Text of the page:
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Hoffmann, R. A wiki for the life sciences where authorship matters. Nature Genetics (2008)
 
 
 

Nuclear pore complex antigens delineate nuclear envelope dynamics in vegetative and conjugating Saccharomyces cerevisiae.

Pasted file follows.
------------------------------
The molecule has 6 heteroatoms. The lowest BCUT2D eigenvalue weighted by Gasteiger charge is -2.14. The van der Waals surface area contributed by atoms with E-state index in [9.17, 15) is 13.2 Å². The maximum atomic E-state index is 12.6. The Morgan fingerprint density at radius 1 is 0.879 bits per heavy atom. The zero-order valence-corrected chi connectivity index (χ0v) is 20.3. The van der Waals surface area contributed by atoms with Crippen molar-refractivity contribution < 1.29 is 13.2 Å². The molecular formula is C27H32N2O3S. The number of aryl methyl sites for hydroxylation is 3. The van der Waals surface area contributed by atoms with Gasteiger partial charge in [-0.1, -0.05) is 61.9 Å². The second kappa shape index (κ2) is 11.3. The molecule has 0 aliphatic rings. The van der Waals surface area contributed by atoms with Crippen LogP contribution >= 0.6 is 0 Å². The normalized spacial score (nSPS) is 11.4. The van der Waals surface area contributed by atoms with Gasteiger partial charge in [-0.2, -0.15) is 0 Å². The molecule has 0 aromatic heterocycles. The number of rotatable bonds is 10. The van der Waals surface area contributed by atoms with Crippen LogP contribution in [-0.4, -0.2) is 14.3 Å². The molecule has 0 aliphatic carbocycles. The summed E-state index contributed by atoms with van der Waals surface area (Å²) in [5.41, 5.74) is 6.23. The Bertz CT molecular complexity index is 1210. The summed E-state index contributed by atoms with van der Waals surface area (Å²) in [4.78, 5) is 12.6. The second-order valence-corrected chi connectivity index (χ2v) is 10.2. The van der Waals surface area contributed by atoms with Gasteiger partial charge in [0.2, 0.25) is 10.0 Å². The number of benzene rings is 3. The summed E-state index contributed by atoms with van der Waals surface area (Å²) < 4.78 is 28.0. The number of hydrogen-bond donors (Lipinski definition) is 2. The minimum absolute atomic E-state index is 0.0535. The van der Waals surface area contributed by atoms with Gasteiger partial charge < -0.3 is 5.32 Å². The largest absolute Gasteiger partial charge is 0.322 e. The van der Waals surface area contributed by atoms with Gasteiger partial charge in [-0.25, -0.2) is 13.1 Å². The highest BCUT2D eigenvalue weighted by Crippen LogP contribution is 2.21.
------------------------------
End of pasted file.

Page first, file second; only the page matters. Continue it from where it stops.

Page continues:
In the yeast Saccharomyces cerevisiae, the nucleus undergoes dramatic shape changes during mitosis and mating. We have studied nuclear envelope dynamics during the processes of mitosis and conjugation using nuclear pore complexes as a marker for the nuclear envelope in wild-type cells and several cell-division-cycle (cdc) mutants. Three monoclonal antibodies are described that recognize nuclear pore complex-related antigens in S. cerevisiae. One of these antibodies, RL1, has been extensively characterized by Gerace and colleagues and recognizes nuclear pore complexes in mammalian and amphibian cells. By indirect immunofluorescence of yeast cells, all three antibodies yield a discontinuous nuclear rim stain. All three react with multiple nuclear-enriched proteins in immunoblots, including the nucleoporin protein encoded by the NSP1 gene. When the antibodies were used in immunofluorescence experiments on mating cells, the nuclear pore complex staining pattern proved to be a sensitive indicator of nuclear fusion. Nuclei with closely apposed spindle pole bodies and unfused nuclear envelopes could be readily distinguished. Marked shape changes were observed in nuclei during fusion and segregation of the diploid nucleus into the zygotic bud. In cdc14 and cdc15 mutants that arrest late in mitosis, the elongated nuclear envelope extension that stretches between daughter nuclei during telophase was preserved. In cytokinesis-defective mutants (cdc3, cdc10, cdc11 and cdc12), the elongated nuclear envelope was usually resolved into two daughter nuclei in the absence of cytokinesis. These results indicate that nuclear envelope division is mechanically distinguishable from chromosome segregation, nucleolar segregation and cytokinesis.[1]

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